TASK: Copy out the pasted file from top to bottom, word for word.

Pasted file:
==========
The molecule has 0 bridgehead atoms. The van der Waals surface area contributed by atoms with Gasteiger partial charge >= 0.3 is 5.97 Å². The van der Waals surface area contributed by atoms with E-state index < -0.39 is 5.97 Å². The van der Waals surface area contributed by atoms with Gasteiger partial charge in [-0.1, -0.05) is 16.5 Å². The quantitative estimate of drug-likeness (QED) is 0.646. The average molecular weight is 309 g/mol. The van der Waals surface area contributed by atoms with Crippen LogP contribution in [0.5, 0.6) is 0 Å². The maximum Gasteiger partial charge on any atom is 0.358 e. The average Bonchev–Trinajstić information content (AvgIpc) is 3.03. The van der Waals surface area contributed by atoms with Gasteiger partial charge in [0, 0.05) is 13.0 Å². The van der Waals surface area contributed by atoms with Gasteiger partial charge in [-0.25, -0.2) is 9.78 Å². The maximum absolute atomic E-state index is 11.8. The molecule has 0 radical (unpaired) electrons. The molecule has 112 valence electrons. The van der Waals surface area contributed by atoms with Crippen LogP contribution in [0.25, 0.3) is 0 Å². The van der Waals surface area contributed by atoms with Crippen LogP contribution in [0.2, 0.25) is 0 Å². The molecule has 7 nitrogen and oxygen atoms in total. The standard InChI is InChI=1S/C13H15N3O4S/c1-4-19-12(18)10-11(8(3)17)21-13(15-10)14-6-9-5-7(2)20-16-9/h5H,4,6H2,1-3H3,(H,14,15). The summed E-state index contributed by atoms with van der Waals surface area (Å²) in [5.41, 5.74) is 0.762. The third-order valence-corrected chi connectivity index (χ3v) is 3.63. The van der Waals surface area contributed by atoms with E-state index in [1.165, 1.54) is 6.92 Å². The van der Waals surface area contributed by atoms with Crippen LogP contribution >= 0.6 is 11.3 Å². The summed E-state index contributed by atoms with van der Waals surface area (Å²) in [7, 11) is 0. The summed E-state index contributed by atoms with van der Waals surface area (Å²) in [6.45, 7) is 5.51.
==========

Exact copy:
The molecule has 0 bridgehead atoms. The van der Waals surface area contributed by atoms with Gasteiger partial charge >= 0.3 is 5.97 Å². The van der Waals surface area contributed by atoms with E-state index < -0.39 is 5.97 Å². The van der Waals surface area contributed by atoms with Gasteiger partial charge in [-0.1, -0.05) is 16.5 Å². The quantitative estimate of drug-likeness (QED) is 0.646. The average molecular weight is 309 g/mol. The van der Waals surface area contributed by atoms with Crippen LogP contribution in [0.5, 0.6) is 0 Å². The maximum Gasteiger partial charge on any atom is 0.358 e. The average Bonchev–Trinajstić information content (AvgIpc) is 3.03. The van der Waals surface area contributed by atoms with Gasteiger partial charge in [0, 0.05) is 13.0 Å². The van der Waals surface area contributed by atoms with Gasteiger partial charge in [-0.25, -0.2) is 9.78 Å². The maximum absolute atomic E-state index is 11.8. The molecule has 0 radical (unpaired) electrons. The molecule has 112 valence electrons. The van der Waals surface area contributed by atoms with Crippen LogP contribution in [0.25, 0.3) is 0 Å². The van der Waals surface area contributed by atoms with Crippen LogP contribution in [0.2, 0.25) is 0 Å². The molecule has 7 nitrogen and oxygen atoms in total. The standard InChI is InChI=1S/C13H15N3O4S/c1-4-19-12(18)10-11(8(3)17)21-13(15-10)14-6-9-5-7(2)20-16-9/h5H,4,6H2,1-3H3,(H,14,15). The summed E-state index contributed by atoms with van der Waals surface area (Å²) in [5.41, 5.74) is 0.762. The third-order valence-corrected chi connectivity index (χ3v) is 3.63. The van der Waals surface area contributed by atoms with E-state index in [1.165, 1.54) is 6.92 Å². The van der Waals surface area contributed by atoms with Crippen LogP contribution >= 0.6 is 11.3 Å². The summed E-state index contributed by atoms with van der Waals surface area (Å²) in [7, 11) is 0. The summed E-state index contributed by atoms with van der Waals surface area (Å²) in [6.45, 7) is 5.51.